Tag: Antelope Canyon

Where water runs through rock!

A delightful coincidence to last Saturday’s post.

Last Saturday, I published a post under the title of Slotting right in!  It was an introduction to ten of the most beautiful slot canyons featured on Mother Nature Network.

Then less than a day later, Rob from Transition Town Payson, sent me a link to the following essay.  Regulars will recall that Jean and I lived in Payson for a while before moving to Oregon; indeed were married in Payson.

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The Place Where Water Runs Through Rock

Antelope Canyon located in Northern Arizona is well known around the world!

Antelope Canyon lies just outside of Page, Arizona.
Antelope Canyon lies just outside of Page, Arizona.

Just outside of Page, Arizona lies Antelope Canyon. Located on the Navajo Indian Reservation. The Dine (The People as the Navajos call themselves), manage the use of the canyon as a Navajo Nation National Park. Antelope Canyon is broken into two sections, Upper Antelope is known as Tse bighanilini which means “The place where water runs through rocks” (aka The Crack), and lower Antelope Canyon is Hasdestwazi or “spiral rock arches” (aka The Corkscrew). Both of these canyons are an awesome display of natural forces at work. Carved by flash floods that are common to the area, this Navajo National Park has been accessible only by Navajo Permits since 1997. The permit system came after 11 tourists from around the world were killed by a flash flood in Lower Antelope Canyon!

For more information on these Canyons go to the following links;

http://navajonationparks.org/

http://en.wikipedia.org/wiki/Antelope_Canyon

Navajo is a Descriptive Language

The Navajo language is very descriptive and their words often describe things that they see in the natural world. Hence the name for Upper Antelope Canyon “The Place Where Water Runs Through Rocks”. The language was one that was used by a few heroic Navajo veterans to help win World War II. For example, a Battleship was translated into the Navajo word Lo-Tso which means “Whale”, while a Cruiser was Lo-Tso-Yazzie which meant “Small Whale”.

See the following link for the dictionary they used;

http://www.history.navy.mil/faqs/faq61-4.htm

The use of Code Talkers was kept secret for many years!

The Code Talkers were kept secret for 23 years after the end of WWII. President Ronald Reagan gave them a Certificate of Recognition and made August 14, 1982, National Code Talkers Day. On December 21, 2000, President Bill Clinton awarded the surviving Code Talkers Congressional Gold Medals and Silver Medals to the approximate 329 surviving heroes.

http://www.navajocodetalkers.org/

Where Water Enters Upper Antelope Canyon.
Where Water Enters Upper Antelope Canyon.

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The Canyon is 140 feet deep at it’s deepest point!
The Canyon is 140 feet deep at it’s deepest point!

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The Sandstone Walls are Cut into Mysterious Shapes.
The Sandstone Walls are Cut into Mysterious Shapes.

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The Canyon is so Narrow in places only two people can walk side by side.
The Canyon is so Narrow in places only two people can walk side by side.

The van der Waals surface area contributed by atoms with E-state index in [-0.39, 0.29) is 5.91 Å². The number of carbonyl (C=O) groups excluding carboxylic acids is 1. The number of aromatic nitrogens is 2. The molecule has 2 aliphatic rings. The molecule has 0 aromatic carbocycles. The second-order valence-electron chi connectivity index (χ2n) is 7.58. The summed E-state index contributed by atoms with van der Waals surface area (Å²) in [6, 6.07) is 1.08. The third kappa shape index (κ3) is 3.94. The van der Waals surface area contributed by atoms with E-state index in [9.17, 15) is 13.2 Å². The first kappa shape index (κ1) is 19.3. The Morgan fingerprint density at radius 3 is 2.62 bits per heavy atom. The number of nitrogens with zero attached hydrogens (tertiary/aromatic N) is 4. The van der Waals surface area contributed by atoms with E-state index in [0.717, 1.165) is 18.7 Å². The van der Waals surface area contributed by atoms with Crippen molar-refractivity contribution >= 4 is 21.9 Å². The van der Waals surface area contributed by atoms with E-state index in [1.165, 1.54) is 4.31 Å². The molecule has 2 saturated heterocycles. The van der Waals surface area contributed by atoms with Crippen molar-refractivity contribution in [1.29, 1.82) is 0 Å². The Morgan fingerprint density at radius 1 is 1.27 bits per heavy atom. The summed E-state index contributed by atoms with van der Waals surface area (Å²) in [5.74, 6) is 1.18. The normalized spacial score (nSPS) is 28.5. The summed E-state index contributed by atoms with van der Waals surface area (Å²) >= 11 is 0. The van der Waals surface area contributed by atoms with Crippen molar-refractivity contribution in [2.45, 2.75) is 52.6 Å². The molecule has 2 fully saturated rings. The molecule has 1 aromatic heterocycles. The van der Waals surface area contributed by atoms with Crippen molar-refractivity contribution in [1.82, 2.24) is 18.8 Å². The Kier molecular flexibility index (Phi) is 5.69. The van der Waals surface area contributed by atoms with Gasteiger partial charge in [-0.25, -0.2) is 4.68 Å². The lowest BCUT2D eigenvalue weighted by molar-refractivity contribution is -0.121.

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The Heart of the Canyon.
The Heart of the Canyon.

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The Sands of Time.
The Sands of Time.

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Sunlight lights the exit.
Sunlight lights the exit.

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Just a magnificent set of pictures.  If you ever find yourself in Northern Arizona then don’t hesitate to visit the canyon.  The address is: Antelope Canyon, 5975 Hwy 98, Page, AZ 86040.

Thanks Rob!

Slotting right in!

(Excuse the pun!)

I saw this on Mother Nature Network not too long ago and made a note to share it with you.  “It” being some stunning photographs of slot canyons around the world. The article opens:

Geological wonders

Slot canyons are narrow, naturally formed canyons with towering walls and a width no wider than your arm span, if that. If they weren’t so mesmerizingly beautiful, they would make you feel claustrophobic. Found around the world, these geological formations usually occur in places with low rainfall, and many of the most well-known are in the American Southwest, including Wall Street (pictured here), which lies in a section of The Narrows in Zion National Park. Check out the beauty of the world’s most stunning slot canyons — it will make you want to pack some hiking gear and get traveling. (Text: Jaymi Heimbuch)

Photo:kan_khampanya/Shutterstock
Wall Street Canyon Photo: kan_khampanya/Shutterstock

Now I don’t have permission to reproduce this article but hopefully the one above and this one below will entice you to look through them all starting here.

Photo: holbox/ Shutterstock
Antelope Canyon Photo: holbox/ Shutterstock

Antelope Canyon, Arizona

Perhaps the most famous of all slot canyons, Antelope Canyon is found near Page, Arizona. There are two separate sections, known as Upper Antelope Canyon and Lower Antelope Canyon, or more affectionately, The Crack and The Corkscrew. Formed by the erosion of sandstone from flash flooding and other processes, the slot canyons have curvaceous, strangely angled walls. The beautiful colors, textures, curves and spectacular lighting — particularly during the summer months — are a major draw for photographers and sightseers. They are located within the LeChee Chapter of the Navajo Nation and have become a significant source of tourism for the Navajo tribe.

Fabulous!  Don’t miss out – see the full set of twelve pictures here.